'The cabaret is identical to those in our hotels in Blackpool or Margate, says Operations Director Rhett Vallally, who masterminded the move. 'So is the menu. And the decor. The linen, the televisions, the stationery and that famous scarlet livery are the same too. You don't even feel as if you are in London.
'Everything's been arranged for you, says Jane Peters, recently arrived from South Shields, Tyneside, with the rest of her family. This is the first time they have visited London. 'We've all been falling off buses and Tubes, the lot. With our Network Cards. They're great value] We've been to the Dungeons and Sloane Street. She leans over and says, confidentially: 'We'd heard about people living in doorways. And I saw one when I was down in the Tube. With a baby and a box for money. I didn't give her anything, though. She was probably on benefit.
Since most of the guests at the Grand appear to be strangers to London, the Butlin's approach seems a wise one. These are people who would never otherwise have come to the capital on holiday.
'I'd be afraid to come up on my own, says Eva Corns, down from Keithley with her husband. 'All those police sirens going off. I wouldn't have dared to go out. And I still won't go on the Tube. Bomb scares.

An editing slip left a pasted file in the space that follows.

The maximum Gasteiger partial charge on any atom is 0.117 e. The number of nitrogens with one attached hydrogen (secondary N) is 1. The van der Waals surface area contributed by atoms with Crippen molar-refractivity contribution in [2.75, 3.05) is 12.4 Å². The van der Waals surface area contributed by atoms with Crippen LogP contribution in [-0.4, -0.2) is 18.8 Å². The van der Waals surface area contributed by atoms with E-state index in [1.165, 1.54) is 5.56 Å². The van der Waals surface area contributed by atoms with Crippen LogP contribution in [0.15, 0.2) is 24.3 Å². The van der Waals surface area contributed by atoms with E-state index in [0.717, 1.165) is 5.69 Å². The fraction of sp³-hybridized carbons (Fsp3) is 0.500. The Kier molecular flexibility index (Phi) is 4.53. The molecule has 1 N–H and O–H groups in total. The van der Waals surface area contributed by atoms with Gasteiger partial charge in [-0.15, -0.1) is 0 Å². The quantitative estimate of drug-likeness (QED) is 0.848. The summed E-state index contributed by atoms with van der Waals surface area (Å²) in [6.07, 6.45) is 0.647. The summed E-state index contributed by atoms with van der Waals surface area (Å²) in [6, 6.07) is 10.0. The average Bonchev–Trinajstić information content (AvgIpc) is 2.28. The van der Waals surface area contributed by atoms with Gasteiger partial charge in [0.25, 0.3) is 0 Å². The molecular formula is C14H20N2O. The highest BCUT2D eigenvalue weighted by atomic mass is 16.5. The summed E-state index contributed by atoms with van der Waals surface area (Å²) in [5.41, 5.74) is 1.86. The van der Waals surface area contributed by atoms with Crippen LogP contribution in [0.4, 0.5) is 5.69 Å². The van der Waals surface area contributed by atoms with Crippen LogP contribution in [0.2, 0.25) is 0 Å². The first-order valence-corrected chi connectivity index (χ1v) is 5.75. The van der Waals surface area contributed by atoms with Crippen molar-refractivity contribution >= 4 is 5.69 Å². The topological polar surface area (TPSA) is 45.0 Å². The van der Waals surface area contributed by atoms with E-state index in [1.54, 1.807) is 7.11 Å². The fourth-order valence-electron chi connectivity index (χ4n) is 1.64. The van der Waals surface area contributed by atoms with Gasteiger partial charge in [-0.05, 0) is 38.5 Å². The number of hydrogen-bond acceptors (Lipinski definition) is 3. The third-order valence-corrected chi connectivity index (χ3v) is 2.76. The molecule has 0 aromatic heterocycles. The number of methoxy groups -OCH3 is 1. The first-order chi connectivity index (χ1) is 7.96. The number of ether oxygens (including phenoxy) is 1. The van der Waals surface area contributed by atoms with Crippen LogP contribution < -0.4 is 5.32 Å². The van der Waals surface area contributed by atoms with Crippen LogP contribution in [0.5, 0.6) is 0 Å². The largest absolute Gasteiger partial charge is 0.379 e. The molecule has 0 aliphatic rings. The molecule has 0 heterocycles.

For the average Butlin's guest, negotiating the Tube seems to be the biggest hurdle of the holiday. 'Getting them into it is virtually impossible, confesses Fernando, assistant manager of the Box Office, which provides tickets for almost any show in London. 'They are frightened of being underground and of not seeing where they are going. I have to provide them with maps and tickets for everything, so they have a total concept of the event ahead of them. We try to give them confidence.
'We like having someone telling us what we're doing and seeing. We've been on several Theatre Breaks in London, says Betty Lipsham, here from Portsmouth with her husband, 'but the hotels put nothing on specially for you. You're at the theatre one night; but the next night, what do you do? Walk around and look at the shops, and come back to the hotel; but the drinks there are so expensive, so you end up going to bed early. Not here]